Ari Benjamin Meyers rethinking musical portraiture for Liverpool Biennial

The Playhouse. Photo. c. Brian Roberts

Ari Benjamin Meyers rethinking musical portraiture for Liverpool Biennial

Lord of the Flies was the last thing I saw at the Playhouse. It was ok, but nothing on Educating Rita. The theatre, which has been boarded up for weeks in preparation for Liverpool Biennial, is at its best when the stories told reflect their audience back at themselves.

The venue opened in 1866 as a music hall, and in 1911 relaunched as a reparatory theatre, as it remained until 1999. As a reparatory theatre it probably saw more Liverpool writers and actors come through than anywhere else in the country, standing in as the voice of the city when it couldn’t find its own from time to time.

1999, the year it became part of the Liverpool and Merseyside Theatres Trust with the Everyman, was also the year Liverpool Biennial met the people of the city for the first time. So for the 10th edition of the Biennial, the Playhouse seems a near perfect space to open up to a new kind of performance, and a new kind of music hall.

The history of the building, and the people of the city are very well reflected back at themselves.

The work of Ari Benjamin Meyers works here. His four compositions form the basis for four film portraits of four musicians with ties to the city. In the theatre itself, sat above the stage, it’s an almost uncomfortable experience, slightly too intimate, but necessary to immerse yourself in the nature of the films, all of which are incredibly involving. I’m unfamiliar with any of the four musicians (I’ll likely come to regret admitting that) so I’m discovering them through this work, not trying to compare them to it. The journey from knowing nothing to near absolute trust of the performer is exciting.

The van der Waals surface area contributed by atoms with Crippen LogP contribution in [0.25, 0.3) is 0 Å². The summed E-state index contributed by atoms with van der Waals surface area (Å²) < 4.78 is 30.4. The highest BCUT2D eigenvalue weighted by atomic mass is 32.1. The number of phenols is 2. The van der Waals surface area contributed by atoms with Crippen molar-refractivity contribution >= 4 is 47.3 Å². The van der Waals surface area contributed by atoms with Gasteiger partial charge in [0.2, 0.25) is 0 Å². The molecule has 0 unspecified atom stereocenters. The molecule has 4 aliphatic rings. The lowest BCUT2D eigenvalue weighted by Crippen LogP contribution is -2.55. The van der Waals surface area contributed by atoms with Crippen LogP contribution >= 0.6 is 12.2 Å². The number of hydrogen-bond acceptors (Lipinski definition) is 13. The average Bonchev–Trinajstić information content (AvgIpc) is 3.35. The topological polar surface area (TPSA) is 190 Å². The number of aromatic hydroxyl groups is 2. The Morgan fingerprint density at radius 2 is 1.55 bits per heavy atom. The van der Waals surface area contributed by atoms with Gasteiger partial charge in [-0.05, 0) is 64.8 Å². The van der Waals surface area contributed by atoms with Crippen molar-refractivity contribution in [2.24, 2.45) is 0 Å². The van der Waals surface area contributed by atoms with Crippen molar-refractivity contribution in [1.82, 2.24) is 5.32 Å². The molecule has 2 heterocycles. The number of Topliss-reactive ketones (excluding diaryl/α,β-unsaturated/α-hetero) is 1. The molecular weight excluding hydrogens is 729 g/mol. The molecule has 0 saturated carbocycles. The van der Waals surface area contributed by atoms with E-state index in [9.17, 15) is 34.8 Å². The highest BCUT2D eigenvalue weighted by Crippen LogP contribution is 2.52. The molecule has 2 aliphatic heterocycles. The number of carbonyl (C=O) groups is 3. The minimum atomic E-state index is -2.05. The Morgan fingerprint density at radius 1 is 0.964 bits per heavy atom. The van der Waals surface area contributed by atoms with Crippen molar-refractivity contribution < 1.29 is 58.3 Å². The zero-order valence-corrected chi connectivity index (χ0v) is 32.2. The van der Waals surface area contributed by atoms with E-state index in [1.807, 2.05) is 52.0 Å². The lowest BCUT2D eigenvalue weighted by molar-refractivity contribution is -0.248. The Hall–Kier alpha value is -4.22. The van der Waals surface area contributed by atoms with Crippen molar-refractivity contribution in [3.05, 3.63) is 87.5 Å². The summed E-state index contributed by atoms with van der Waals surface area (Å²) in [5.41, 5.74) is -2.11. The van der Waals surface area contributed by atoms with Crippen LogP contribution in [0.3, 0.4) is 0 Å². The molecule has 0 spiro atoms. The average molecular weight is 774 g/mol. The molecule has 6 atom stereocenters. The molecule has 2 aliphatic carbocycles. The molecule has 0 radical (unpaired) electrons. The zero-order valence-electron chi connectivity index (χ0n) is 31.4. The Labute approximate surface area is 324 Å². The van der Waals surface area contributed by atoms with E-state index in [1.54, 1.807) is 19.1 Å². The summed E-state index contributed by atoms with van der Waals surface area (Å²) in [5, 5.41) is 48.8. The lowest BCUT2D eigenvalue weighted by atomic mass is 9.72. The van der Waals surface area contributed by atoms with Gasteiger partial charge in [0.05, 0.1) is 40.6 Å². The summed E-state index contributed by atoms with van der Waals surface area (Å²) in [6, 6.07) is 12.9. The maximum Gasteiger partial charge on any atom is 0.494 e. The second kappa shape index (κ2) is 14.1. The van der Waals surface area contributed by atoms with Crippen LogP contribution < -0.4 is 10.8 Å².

But downstairs, revisiting the sheet music the performances were built from, everything makes sense. Everything clicks. Now none of what I’ve listened to seems relevant – like I’ve heard everything they wanted to say, but to really listen to the compositions, it’s the intimate, behind the scene detail that makes it worthwhile.

It’s been years since I’ve read sheet music, a skill I’ve all but lost, but reading back on Bette Bright, you feel the rhythm from upstairs and it fits back in its bars.

For a theatre to hand over to visual arts for such a long stretch of time is incredibly generous, but for visual art to understand and sympathise with the true nature of the theatre, and show it as its best, is a rare gift.

At The Playhouse until 28th October
Words, Patrick Kirk-Smith